Objective: We investigated whether improvement in ventilation perfusion (.V(A)/.Q) distribution during mechanical ventilation using biphasic positive airway pressure (BIPAP) with spontaneous breathing may be attributed to an effectively increased transpulmonary pressure (P(TP)) and can also be achieved by increasing P(TP) during controlled ventilation.
Design: In 12 pigs with saline lavage-induced lung injury we compared the effects of BIPAP to pressure-controlled ventilation with equal airway pressure (PCV(AW)) or equal transpulmonary pressure (PCV(TP)) on V(A)/.Q distribution assessed by the multiple inert gas elimination technique (MIGET).
Setting: Animal laboratory study.
Measurements and results: Intrapulmonary shunt was 33+/-11% during BIPAP, 36+/-10% during PCV(AW) and 33+/-15% during PCV(TP) ( p= n.s.). BIPAP resulted in higher PaO(2) than PCV(AW) (188+/-83 versus 147+/-82 mmHg, p < 0.05), but not than PCV(TP) (187+/-139 mmHg). Oxygen delivery was significantly higher during BIPAP (530+/-109 ml/min) versus 374+/-113 ml/min during PCV(AW) and 353+/-93 ml/min during PCV(TP) ( p < 0.005). Tidal volume with PCV(TP) increased to 11.9+/-2.3 ml/kg, compared to 8.5+/-0.8 with BIPAP and 7.6+/-1.4 with PCV(AW) ( p <0.001) and cardiac output decreased to 3.5+/-0.6 l/min (BIPAP 4.9+/-0.8 and PCV(AW) 3.9+/-0.8, p<0.006).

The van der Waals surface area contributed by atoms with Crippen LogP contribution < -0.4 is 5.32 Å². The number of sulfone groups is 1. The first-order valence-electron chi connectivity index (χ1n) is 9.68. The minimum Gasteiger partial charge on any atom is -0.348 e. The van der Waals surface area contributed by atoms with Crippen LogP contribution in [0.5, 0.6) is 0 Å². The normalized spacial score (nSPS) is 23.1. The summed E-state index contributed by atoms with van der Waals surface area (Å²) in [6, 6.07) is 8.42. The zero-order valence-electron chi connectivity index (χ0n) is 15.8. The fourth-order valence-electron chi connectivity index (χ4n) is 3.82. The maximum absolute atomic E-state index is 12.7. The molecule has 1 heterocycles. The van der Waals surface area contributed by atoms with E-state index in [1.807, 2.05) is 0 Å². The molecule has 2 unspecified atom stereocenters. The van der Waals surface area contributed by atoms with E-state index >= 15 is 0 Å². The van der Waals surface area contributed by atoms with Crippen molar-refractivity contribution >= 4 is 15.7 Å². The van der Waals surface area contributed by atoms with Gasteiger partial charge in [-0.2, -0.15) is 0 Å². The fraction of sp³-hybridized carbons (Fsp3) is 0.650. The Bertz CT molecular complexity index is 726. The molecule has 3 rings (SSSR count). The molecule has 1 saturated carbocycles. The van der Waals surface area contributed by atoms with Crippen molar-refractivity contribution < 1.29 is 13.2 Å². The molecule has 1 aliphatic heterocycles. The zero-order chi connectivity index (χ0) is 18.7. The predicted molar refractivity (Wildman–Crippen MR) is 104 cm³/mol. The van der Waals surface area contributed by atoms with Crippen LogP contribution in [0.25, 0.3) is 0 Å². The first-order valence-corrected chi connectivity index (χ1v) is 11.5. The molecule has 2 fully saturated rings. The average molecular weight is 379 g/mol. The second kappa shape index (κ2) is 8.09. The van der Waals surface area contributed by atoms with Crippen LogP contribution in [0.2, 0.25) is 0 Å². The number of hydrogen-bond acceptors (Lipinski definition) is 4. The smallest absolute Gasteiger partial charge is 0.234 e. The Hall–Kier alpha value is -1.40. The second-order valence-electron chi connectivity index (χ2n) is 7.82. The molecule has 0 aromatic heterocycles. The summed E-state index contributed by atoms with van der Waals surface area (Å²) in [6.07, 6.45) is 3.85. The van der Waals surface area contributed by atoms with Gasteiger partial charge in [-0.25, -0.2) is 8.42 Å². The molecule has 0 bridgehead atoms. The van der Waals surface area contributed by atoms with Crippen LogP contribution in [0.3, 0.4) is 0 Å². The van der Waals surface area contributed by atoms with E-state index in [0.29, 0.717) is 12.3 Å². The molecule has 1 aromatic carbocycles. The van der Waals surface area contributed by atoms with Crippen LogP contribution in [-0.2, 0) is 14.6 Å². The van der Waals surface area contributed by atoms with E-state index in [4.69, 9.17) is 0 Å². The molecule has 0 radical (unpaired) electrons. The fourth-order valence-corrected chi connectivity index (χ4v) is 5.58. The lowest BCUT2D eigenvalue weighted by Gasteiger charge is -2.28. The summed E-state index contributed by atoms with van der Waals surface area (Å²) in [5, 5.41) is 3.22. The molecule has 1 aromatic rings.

Conclusions: In experimental lung injury, BIPAP with preserved spontaneous breathing was effective in increasing regional P(TP), since pressure-controlled ventilation with the same P(TP) resulted in similar gas exchange effects. However, PCV(TP) caused increased airway pressures and tidal volumes, whereby, with BIPAP, less depression of oxygen delivery and cardiac output were observed. BIPAP could be useful in maintaining pulmonary gas exchange and slightly improving oxygenation without interfering with circulation as strongly as PCV does.